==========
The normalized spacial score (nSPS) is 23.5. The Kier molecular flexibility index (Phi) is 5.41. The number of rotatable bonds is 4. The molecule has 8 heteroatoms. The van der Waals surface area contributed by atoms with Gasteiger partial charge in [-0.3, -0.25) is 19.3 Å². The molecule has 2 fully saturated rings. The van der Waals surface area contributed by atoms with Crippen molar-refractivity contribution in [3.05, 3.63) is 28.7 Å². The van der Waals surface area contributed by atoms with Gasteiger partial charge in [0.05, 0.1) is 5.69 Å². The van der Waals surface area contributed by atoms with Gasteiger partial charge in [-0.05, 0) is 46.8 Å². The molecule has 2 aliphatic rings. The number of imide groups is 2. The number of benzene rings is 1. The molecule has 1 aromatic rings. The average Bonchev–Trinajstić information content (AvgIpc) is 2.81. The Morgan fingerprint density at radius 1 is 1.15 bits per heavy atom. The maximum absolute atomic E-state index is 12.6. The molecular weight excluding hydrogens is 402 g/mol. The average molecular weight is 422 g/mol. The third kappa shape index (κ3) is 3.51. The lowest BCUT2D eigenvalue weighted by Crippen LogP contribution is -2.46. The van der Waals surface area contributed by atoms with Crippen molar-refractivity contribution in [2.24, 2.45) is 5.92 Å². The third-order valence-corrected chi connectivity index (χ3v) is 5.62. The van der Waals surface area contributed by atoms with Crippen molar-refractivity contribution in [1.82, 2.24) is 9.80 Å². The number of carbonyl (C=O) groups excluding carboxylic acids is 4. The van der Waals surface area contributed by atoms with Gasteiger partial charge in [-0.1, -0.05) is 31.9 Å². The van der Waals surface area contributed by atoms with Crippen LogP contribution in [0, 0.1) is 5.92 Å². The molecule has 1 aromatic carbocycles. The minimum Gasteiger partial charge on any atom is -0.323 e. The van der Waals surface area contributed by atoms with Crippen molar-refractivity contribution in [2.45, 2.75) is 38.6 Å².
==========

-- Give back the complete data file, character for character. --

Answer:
The normalized spacial score (nSPS) is 23.5. The Kier molecular flexibility index (Phi) is 5.41. The number of rotatable bonds is 4. The molecule has 8 heteroatoms. The van der Waals surface area contributed by atoms with Gasteiger partial charge in [-0.3, -0.25) is 19.3 Å². The molecule has 2 fully saturated rings. The van der Waals surface area contributed by atoms with Crippen molar-refractivity contribution in [3.05, 3.63) is 28.7 Å². The van der Waals surface area contributed by atoms with Gasteiger partial charge in [0.05, 0.1) is 5.69 Å². The van der Waals surface area contributed by atoms with Gasteiger partial charge in [-0.05, 0) is 46.8 Å². The molecule has 2 aliphatic rings. The number of imide groups is 2. The number of benzene rings is 1. The molecule has 1 aromatic rings. The average Bonchev–Trinajstić information content (AvgIpc) is 2.81. The Morgan fingerprint density at radius 1 is 1.15 bits per heavy atom. The maximum absolute atomic E-state index is 12.6. The molecular weight excluding hydrogens is 402 g/mol. The average molecular weight is 422 g/mol. The third kappa shape index (κ3) is 3.51. The lowest BCUT2D eigenvalue weighted by Crippen LogP contribution is -2.46. The van der Waals surface area contributed by atoms with Crippen molar-refractivity contribution in [2.24, 2.45) is 5.92 Å². The third-order valence-corrected chi connectivity index (χ3v) is 5.62. The van der Waals surface area contributed by atoms with Crippen molar-refractivity contribution in [1.82, 2.24) is 9.80 Å². The number of carbonyl (C=O) groups excluding carboxylic acids is 4. The van der Waals surface area contributed by atoms with Gasteiger partial charge in [-0.1, -0.05) is 31.9 Å². The van der Waals surface area contributed by atoms with Crippen LogP contribution in [0, 0.1) is 5.92 Å². The molecule has 1 aromatic carbocycles. The minimum Gasteiger partial charge on any atom is -0.323 e. The van der Waals surface area contributed by atoms with Crippen molar-refractivity contribution in [2.45, 2.75) is 38.6 Å².